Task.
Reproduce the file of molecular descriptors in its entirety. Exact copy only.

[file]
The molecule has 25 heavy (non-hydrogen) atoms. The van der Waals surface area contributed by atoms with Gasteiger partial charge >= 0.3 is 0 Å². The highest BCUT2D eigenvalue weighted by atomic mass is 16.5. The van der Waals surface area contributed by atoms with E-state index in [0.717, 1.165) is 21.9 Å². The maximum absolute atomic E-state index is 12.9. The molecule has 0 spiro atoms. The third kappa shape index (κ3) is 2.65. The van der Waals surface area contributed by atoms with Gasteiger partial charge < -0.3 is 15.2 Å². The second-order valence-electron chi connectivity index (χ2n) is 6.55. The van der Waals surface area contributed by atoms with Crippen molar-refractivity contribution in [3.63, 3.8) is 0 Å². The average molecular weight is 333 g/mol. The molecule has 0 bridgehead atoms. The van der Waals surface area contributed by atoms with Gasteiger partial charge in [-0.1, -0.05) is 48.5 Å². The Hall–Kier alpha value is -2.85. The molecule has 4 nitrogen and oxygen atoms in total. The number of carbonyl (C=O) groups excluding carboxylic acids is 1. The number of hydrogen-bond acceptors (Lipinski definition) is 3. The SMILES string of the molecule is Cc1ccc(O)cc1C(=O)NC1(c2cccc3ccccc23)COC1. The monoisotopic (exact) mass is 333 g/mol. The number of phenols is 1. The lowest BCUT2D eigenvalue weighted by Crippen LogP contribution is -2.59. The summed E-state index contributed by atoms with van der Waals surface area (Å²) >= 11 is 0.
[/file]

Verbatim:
The molecule has 25 heavy (non-hydrogen) atoms. The van der Waals surface area contributed by atoms with Gasteiger partial charge >= 0.3 is 0 Å². The highest BCUT2D eigenvalue weighted by atomic mass is 16.5. The van der Waals surface area contributed by atoms with E-state index in [0.717, 1.165) is 21.9 Å². The maximum absolute atomic E-state index is 12.9. The molecule has 0 spiro atoms. The third kappa shape index (κ3) is 2.65. The van der Waals surface area contributed by atoms with Gasteiger partial charge < -0.3 is 15.2 Å². The second-order valence-electron chi connectivity index (χ2n) is 6.55. The van der Waals surface area contributed by atoms with Crippen molar-refractivity contribution in [3.63, 3.8) is 0 Å². The average molecular weight is 333 g/mol. The molecule has 0 bridgehead atoms. The van der Waals surface area contributed by atoms with Gasteiger partial charge in [-0.1, -0.05) is 48.5 Å². The Hall–Kier alpha value is -2.85. The molecule has 4 nitrogen and oxygen atoms in total. The number of carbonyl (C=O) groups excluding carboxylic acids is 1. The number of hydrogen-bond acceptors (Lipinski definition) is 3. The SMILES string of the molecule is Cc1ccc(O)cc1C(=O)NC1(c2cccc3ccccc23)COC1. The monoisotopic (exact) mass is 333 g/mol. The number of phenols is 1. The lowest BCUT2D eigenvalue weighted by Crippen LogP contribution is -2.59. The summed E-state index contributed by atoms with van der Waals surface area (Å²) >= 11 is 0.